Falls of Clyde

P1020840.JPG It’s one of the unwritten rules of life that most things get smaller and less impressive with age (the obvious exceptions being waistlines and taxes, perhaps). Like the Curly Wurly (my brain does work in strange ways), wee sticky strips of toffee in a chocolate-coloured coating, it doesn’t outchew everything for three pence any more. I remember from childhood holidays in Findochty on the Moray Coast feeling terribly frightened by the towering rock stacks of the Priesties towering over the east sands. I have a dim, diffuse memory of being stuck on a ledge high above the waves foaming and crashing and rolling far beneath me with that scary sucking noise, clinging onto a sheer rockface by my fingers and toes while my Dad, above, is gently encouraging me to get a move on as the tide is coming in. Years later I was back on the east sands looking at the Priesties and wondering if geological erosion really could be so accelerated as to shrink the massive rock walls of my memory to a few oversize boulders. No, but I was a bit bigger, and my perspective had shifted. I’ve seen the Eiger now.

P1020869.JPG Last weekend we walked from New Lanark up to the Falls of Clyde. And contrary to the above rule, the Falls were far more imposing than I remember. Maybe I’ve only ever been there after extended periods of dry weather (that’s about a day and a half in the west of Scotland, of course). At any rate there was plenty of white water thundering over the Corra Linn and the Bonnington Linn and it was all very lovely, powerful and invigorating (aside: I thought a linn was the pool of water at the foot of a waterfall, but according to Chambers it can also mean the waterfall itself – in linguistic terms is this a confusion or a conflation?).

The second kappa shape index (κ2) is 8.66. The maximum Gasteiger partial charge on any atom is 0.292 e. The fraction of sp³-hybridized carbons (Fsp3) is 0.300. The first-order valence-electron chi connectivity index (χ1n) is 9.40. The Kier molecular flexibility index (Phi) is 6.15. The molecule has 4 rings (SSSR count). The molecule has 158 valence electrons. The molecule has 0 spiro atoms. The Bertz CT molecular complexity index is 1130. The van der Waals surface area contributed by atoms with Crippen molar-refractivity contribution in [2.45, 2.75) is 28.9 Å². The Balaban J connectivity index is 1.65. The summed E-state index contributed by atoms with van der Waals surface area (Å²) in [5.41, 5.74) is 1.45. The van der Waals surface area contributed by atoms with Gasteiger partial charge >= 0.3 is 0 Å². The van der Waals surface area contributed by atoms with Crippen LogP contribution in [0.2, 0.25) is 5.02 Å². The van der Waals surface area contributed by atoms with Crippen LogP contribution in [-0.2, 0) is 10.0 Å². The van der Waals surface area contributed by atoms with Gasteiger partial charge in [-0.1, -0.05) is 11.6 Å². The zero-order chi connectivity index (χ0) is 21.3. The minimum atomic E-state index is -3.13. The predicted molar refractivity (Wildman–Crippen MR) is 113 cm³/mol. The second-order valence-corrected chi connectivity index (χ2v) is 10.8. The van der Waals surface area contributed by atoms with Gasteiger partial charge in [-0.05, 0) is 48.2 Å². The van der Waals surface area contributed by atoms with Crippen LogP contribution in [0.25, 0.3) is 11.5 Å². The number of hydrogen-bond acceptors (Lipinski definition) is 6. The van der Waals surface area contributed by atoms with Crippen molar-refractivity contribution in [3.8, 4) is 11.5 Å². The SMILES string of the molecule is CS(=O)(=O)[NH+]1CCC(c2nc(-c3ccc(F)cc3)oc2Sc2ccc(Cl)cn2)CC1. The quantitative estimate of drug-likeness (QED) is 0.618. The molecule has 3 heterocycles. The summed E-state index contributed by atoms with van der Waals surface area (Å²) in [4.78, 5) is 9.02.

P1020821.JPG Another perspective of age and experience – for me there was always something a bit odd about New Lanark, something that jarred and didn’t quite fit. I never acknowledged this at the time, following the train of accepted wisdom and the history syllabus about great Scottish philanthropists, economic titans and social pioneers. But Robert Owen was Welsh, and New Lanark, as Dee pointed out, looks like a multi-storey Welsh mining village on the banks of the Clyde. That’s what doesn’t have the right feel – not the industrial plant, nor the social principles, but the incongruous architecture.

P1020875.JPG The light is definitely lifting since the turn of the year. Colours are changing from the monochrome of winter to an array of luminescent greens and warm browns. Turner’s watercolours of the Falls of Clyde are on view this month in the National Gallery of Scotland (of course we went to see them, ticking off another of the ‘things to do in Edinburgh’ list) – alongside some of his paintings of the Falls of the Rhine at Schaffhausen, which are a bit bigger, and a bit noisier, and more imposing as waterfalls go (see earlier post from July 2010). But the Falls of Clyde are closer, and they’re ours. Here are some of Dee’s photos.


P1020880.JPG There’s a lot of information about the Falls on the New Lanark website, even a link to the SEPA water monitoring station at Kirkfieldbank so you can really plan your trip to coincide with high water flow.

The geology’s interesting. Apparently the Falls of Clyde are an example of the indirect effects of glaciation – glacial debris in the original watercourse caused the river to change direction and wind its way instead down the steep steps through the sandstone gorge. A much more scenic route, of course – and another incitement to take the road less travelled.

So not everything gets less exciting as we get older. Well that’s good.


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